Newseum First Amendment Newsroom Diversity
First Amendment Center
First Amendment Text
Research Packages
First Amendment Publications

Today's News
Related links
Contact Us

spacer graphic

Congress close to vote on Internet filtering for schools, libraries

By The Associated Press


Printer-friendly page

WASHINGTON — Congress could vote this week on legislation that would force schools and libraries to use Internet filtering software or lose federal dollars intended to help buy Web access. But legislators' efforts to promote mandatory filtering are alienating civil liberties groups, conservatives and industry executives.

The filtering proposal would be a boon to companies such as NetNanny and SurfControl, whose popular software schools and libraries would have to buy. No money would be provided to buy the software.

Introduced in the Senate by John McCain, R-Ariz., and Rick Santorum, R-Pa., the plan is attached to an appropriations bill that could get a final vote this week. Reps. Ernest Istook, R-Okla., and Charles Pickering, R-Miss., are behind the effort in the House.

"This is insuring that the government is not paying for access to pornography through libraries," said Istook's chief of staff, John Albaugh. "We have received tremendous support from the public on this. It just seems like it's a no-brainer to the average Joe."

Under the proposal, any school or library that did not install software to filter out pornography would lose its federal dollars intended to help buy Internet access.

An odd collection of groups — including state chapters of the Christian Coalition and the American Family Association, the American Civil Liberties Union and Internet industry trade organizations — is opposing the initiative. The groups say it is a bad way to stop youngsters from viewing online pornography at school.

The proposal "fails to prepare our children to act responsibly as Internet citizens," the ACLU's Marvin Johnson wrote to lawmakers. "Responsibility implies choice, but blocking removes all choice."

"The filtering mandate sets a troubling precedent for federal regulation of Internet use and Internet access," according to a letter signed by the Computer & Communications Industry Association and the Information Technology Association of America, groups that represent the high-tech industry.

Teacher associations and the American Library Association also oppose the effort.

Mandatory filtering opponents say the filters are imperfect and frequently fail to block pornography. Sometimes, they say, the filters reflect a political view. At various times, filters have blocked sites that cater to gays and lesbians as well as conservative sites that contain language hostile to homosexuals.

Only one filtering company will release its list of blocked sites so parents and teachers can review them.

Internet filtering has been a priority of many conservative groups, including Focus on the Family, the Christian Coalition and the American Family Association. "Children do not have a constitutional right to access and view Internet pornography in our local libraries," the AFA says on its Web site.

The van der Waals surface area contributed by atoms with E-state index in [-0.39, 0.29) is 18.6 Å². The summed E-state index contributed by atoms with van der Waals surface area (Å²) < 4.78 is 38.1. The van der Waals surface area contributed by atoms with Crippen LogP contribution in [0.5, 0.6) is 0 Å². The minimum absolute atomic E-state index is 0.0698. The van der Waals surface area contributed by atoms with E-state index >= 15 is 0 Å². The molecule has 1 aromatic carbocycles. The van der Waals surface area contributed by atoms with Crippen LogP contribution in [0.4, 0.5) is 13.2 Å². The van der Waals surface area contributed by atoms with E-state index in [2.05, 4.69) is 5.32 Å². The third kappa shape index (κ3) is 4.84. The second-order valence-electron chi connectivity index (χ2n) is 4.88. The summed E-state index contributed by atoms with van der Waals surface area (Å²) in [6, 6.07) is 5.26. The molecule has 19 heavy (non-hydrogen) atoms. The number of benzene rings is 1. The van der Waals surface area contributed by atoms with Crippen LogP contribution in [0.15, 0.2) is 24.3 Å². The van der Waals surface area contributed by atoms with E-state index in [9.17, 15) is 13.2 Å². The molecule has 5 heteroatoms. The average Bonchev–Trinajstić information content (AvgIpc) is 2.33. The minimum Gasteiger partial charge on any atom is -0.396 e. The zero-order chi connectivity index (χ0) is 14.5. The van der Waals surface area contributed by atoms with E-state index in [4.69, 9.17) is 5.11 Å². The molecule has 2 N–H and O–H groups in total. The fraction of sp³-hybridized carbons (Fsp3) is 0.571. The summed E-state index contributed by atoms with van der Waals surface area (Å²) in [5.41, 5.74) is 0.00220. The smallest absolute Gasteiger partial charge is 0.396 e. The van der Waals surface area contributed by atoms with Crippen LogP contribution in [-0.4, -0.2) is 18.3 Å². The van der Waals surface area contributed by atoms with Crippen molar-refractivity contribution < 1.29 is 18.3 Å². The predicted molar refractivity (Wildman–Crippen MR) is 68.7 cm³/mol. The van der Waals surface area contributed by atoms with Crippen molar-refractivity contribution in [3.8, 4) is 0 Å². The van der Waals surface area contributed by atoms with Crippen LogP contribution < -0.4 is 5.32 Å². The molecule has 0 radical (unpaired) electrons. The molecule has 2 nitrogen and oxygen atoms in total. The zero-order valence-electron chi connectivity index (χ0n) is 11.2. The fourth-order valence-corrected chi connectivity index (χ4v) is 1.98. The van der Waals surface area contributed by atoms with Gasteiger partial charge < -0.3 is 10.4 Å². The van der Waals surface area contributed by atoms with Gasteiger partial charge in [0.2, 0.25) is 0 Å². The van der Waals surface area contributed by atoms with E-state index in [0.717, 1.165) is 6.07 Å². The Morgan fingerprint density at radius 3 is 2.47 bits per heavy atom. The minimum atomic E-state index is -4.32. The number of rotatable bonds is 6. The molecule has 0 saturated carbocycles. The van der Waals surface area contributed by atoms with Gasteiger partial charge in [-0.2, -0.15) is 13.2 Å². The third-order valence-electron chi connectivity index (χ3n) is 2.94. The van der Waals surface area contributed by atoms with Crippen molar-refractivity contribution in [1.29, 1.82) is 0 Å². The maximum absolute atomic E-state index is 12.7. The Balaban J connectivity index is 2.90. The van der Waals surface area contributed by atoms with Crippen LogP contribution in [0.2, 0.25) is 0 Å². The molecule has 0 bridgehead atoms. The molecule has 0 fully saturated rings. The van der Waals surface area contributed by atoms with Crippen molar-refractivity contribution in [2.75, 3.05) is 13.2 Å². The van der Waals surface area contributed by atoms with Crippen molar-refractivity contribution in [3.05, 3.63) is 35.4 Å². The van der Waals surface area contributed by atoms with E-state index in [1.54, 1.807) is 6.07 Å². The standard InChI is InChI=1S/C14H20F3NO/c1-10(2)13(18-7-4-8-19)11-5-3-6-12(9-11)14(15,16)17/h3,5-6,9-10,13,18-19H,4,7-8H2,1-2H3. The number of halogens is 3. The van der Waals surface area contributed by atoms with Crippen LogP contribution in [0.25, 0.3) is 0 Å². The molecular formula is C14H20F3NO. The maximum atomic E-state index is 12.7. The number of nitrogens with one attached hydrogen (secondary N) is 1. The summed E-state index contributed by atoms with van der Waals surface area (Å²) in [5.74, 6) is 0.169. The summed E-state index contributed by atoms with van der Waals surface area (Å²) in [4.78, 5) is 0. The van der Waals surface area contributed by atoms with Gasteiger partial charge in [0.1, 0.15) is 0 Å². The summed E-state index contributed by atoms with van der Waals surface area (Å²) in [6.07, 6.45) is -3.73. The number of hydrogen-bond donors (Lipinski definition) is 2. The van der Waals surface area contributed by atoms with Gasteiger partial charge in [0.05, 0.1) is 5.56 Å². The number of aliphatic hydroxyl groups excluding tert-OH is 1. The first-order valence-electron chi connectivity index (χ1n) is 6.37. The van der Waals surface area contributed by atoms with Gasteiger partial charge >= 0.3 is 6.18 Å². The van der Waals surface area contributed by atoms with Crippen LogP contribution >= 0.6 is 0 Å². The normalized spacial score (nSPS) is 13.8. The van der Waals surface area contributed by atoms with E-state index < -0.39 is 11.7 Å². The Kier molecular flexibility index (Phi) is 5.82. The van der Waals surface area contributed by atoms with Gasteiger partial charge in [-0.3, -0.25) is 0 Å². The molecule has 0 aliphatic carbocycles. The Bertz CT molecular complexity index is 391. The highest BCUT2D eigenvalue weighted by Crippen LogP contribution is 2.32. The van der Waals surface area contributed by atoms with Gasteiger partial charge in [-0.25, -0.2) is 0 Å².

The groups have tried to mandate filters at some individual school districts and libraries. Most of the efforts have failed through legal challenge or at the voting booth.

Sen. Patrick Leahy, D-Vt., is among the few legislators who have spoken against mandatory filters. His alternative proposal would require only that Internet providers distribute filtering software for free or at cost.

The Clinton administration opposes mandatory Internet filters. But the filters are included in the annual spending bill to finance operations of the departments of Labor, Education, and Health and Human Services, and it is unclear if President Clinton would veto the huge spending bill because of his objection to a small part.


Maine librarians first to join suit against Net filtering law
American Library Association, People for the American Way also to challenge federal law requiring that public schools, libraries install blocking software.  02.08.01

Free-speech, privacy advocates band together to fight new Internet filtering law
Groups say federal Children's Internet Protection Act places too much stock in unreliable technology that blocks legitimate sites.  01.26.01

Congress passes Net filtering initiative
Clinton expected to sign measure requiring filters in schools, libraries; ACLU vows to challenge law.  12.20.00

Internet filtering plan misses mark, critics say
High rate of erroneously blocked sites highlights serious free-speech issues with software pushed by Congress, says head of anti-filtering group.  10.24.00


Senate passes competing Internet filtering proposals
Bipartisan panel now must develop compromise measure as lawmakers grapple with how to best monitor Web in schools.  06.28.00


'Tools' fail as strategies to keep kids away from Net sex at libraries
Ombudsman Paul McMasters testifies before National Research Council that effort to combat 'harmful' material does more harm than good.  07.18.00

COPA Commission: Educate police, public on online dangers to kids
Local, federal governments should spend more money training police to hunt down Net predators, panel suggests in report due to Congress next week.  10.13.00

Senate to consider another Internet filtering bill
'Always buried within these bills are the seeds of the First Amendment's destruction,' warns free-speech expert.  08.18.99

McCain: Libraries, schools should filter Internet to get federal funds
'When a mother or father drops their child off at the library they are entrusting the welfare of their child with the librarian,' says presidential hopeful.  01.24.00